Commissioners have previously said they don't want to approve the permit until there is a commitment to place sand on the eroding beaches before any is placed inland. Coalition representatives have said they can't make that commitment.

"We've been trying to use that permit as leverage," Commissioner Blair Brady said Tuesday. "We're trying to get commitments; I want it in writing."

However, commissioners seemed to acknowledge Tuesday that the permit is ready for action and they can't delay it indefinitely.

Brady said he wanted to confer with Prosecuting Attorney Dan Bigelow about the possible need for ordinances governing noise and light pollution, road weight limits, and height restrictions.

"Once we have had a chance to review the answers to our questions, we can act," he said.

Commissioner Dan Cothren said he had had many telephone calls about dredging issues since the town hall meeting April 18 with coalition representatives. He said he respects the comments he received.

Another complaint is the language in the right-of-entry easements. Some property owners feel it would give the Corps and the dredging crews too much access to their land.

Commissioners respond that they and the prosecutor have negotiated the language with the Corps' attorneys over many months.

In a process going back about a year, the Corps rejected an easement used in a nourishment project 10 years ago and developed a new easement. The county requested changes, and the Corps modified the easement. The county sent the easement to property owners; many signed them but some objected, and the county sent the easement back to the Corps with requests for more changes. The revised easement has now been received and sent to the unsigned property owners.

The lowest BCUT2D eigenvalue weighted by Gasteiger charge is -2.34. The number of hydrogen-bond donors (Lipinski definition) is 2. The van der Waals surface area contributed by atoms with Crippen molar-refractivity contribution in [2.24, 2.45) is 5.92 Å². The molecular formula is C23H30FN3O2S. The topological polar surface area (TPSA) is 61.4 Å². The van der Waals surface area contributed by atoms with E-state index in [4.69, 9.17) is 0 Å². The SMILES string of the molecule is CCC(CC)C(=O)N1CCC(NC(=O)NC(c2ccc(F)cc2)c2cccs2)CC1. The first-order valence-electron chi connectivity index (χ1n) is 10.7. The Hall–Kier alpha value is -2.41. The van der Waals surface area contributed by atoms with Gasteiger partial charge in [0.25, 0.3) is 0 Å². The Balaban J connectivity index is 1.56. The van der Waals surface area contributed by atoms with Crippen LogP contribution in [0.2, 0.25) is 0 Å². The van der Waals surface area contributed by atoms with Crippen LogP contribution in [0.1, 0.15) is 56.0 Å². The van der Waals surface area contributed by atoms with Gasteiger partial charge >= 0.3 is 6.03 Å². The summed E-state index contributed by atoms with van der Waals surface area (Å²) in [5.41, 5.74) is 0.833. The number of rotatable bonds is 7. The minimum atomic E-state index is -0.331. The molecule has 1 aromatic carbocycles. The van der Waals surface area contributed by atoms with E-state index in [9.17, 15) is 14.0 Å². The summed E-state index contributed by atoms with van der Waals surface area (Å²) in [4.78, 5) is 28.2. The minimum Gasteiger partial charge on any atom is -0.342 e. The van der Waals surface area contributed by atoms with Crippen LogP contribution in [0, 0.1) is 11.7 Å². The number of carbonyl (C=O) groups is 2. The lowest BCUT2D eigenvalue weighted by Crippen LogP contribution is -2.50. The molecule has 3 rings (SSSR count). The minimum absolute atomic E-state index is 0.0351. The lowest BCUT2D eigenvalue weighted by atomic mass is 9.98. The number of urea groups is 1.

"The wordage--we hammered it," Commissioner Cothren said. "This is what we've got. You've got to realize what we're up against."

Property owners experiencing erosion would like those reluctant to sign easements to consider the impact on their neighbors.

"I've been though a number of disposal projects," said East Sunny Sands resident Mariane Brightbill. "There's never a mountain of sand between you and the river. They are never in the front yard; all their entry is from the beach."

Cape Horn resident Tris Shroyer urged the reluctant signers to consider what's happening to their neighbors' property. People are losing trees and outbuildings; the erosion is starting to threaten foundations of houses.

"My plea is that there's a bigger picture than a view or aesthetics," she said.

In the past, commissioners have hinted at the possible use of their authority of eminent domain to acquire property necessary to produce a cohesive spoils site.

That would be a lengthy legal process, and it would delay placement of spoils that could happen this year.

"I respect property rights, but for the overall good of the community . . . ," Brady said.